Language researchers acknowledge the theories of a Swiss linguist, Ferdinand de Saussure (1857-1913), as having provided a revolution in thought regarding the study of languages that led to the growth of linguistics as a science and the development of the field of sociolinguistics in the 20th century. Although he did not write down his ideas in any lengthy pieces of text, the dissemination of his class lectures by his students after he died enabled linguists to take a look at the manner in which they had been approaching language study up to the end of the 19th century and to consider what Saussure thought was most important: language is a means for the communication of thoughts and ideas by individuals who belong to communities in which they developed their language; individuals gain an understanding of reality through social use of the language they know.
The Course in General Linguistics of Saussure continues to be read and cited to this day, and some linguists state that because of Saussure a tremendous shift, a Copernican revolution, occurred in the study of language and society. Saussure’s theories caused the end of what was termed a Socratic tradition of linguistic thought. Instead of framing the study of language as governed by a set of rules that are applied to some word or statement all by itself, Saussure emphasized that language was a structured system that could be understood scientifically by watching how individuals in a community used it at given points in time, synchronically. Linguists have classified the Saussurean approach to language as holistic and one of structuralism.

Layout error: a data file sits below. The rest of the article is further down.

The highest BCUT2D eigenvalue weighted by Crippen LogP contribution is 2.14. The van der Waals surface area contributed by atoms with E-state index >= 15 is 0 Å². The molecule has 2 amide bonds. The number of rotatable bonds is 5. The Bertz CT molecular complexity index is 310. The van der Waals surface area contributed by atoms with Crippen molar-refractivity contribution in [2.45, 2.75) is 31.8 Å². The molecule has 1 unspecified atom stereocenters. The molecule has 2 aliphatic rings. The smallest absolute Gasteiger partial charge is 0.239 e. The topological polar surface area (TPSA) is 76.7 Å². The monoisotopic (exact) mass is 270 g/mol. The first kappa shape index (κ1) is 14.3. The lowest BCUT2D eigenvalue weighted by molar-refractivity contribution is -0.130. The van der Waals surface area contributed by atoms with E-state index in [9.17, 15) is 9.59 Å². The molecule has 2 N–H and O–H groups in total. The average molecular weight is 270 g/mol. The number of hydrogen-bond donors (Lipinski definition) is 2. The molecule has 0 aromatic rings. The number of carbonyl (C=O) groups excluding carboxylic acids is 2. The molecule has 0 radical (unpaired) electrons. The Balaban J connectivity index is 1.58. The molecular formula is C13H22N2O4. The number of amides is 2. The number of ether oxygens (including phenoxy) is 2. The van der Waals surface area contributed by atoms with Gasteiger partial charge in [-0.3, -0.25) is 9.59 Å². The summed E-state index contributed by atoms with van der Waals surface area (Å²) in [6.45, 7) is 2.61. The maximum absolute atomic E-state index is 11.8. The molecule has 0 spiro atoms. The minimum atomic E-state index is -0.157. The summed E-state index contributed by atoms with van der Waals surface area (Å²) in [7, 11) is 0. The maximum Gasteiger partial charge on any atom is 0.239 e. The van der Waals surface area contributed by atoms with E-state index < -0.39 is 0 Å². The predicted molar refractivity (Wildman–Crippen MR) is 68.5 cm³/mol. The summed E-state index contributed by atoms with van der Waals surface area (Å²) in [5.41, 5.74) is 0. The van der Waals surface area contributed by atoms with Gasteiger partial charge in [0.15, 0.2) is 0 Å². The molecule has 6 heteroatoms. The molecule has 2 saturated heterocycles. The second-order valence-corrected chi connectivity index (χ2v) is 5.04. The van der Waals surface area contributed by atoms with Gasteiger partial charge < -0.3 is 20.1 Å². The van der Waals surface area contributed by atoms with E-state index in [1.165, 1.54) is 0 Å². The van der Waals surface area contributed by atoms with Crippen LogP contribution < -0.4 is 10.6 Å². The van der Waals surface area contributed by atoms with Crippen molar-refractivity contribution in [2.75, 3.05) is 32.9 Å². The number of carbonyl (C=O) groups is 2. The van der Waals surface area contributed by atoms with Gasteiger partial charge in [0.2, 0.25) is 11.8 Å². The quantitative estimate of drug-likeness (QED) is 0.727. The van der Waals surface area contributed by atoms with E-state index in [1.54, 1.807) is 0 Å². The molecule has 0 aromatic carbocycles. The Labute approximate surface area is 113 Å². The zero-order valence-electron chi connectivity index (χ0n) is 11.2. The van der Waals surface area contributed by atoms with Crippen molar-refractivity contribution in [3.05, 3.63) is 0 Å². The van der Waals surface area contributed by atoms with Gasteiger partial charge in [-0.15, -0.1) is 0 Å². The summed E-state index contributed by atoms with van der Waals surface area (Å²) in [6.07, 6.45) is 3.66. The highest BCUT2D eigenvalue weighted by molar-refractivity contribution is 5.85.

Language Evolution and Change
Saussure was only two years old when Charles Darwin wrote The Origin of Species, and linguists in the early 20th century commented that Saussure’s position about language change and evolution showed that he was aware of Darwin’s theories. Saussure observed that it was important to understand the history of how some human languages evolve while others decay, given the nature of language for communication within societies and communities. He called it a natural sequence, referring to his view of looking at language change historically, diachronically. Therefore, Saussure’s theory included a dimension of studying the language use of individuals in society (synchronic) and a dimension of studying language change in history (diachronic).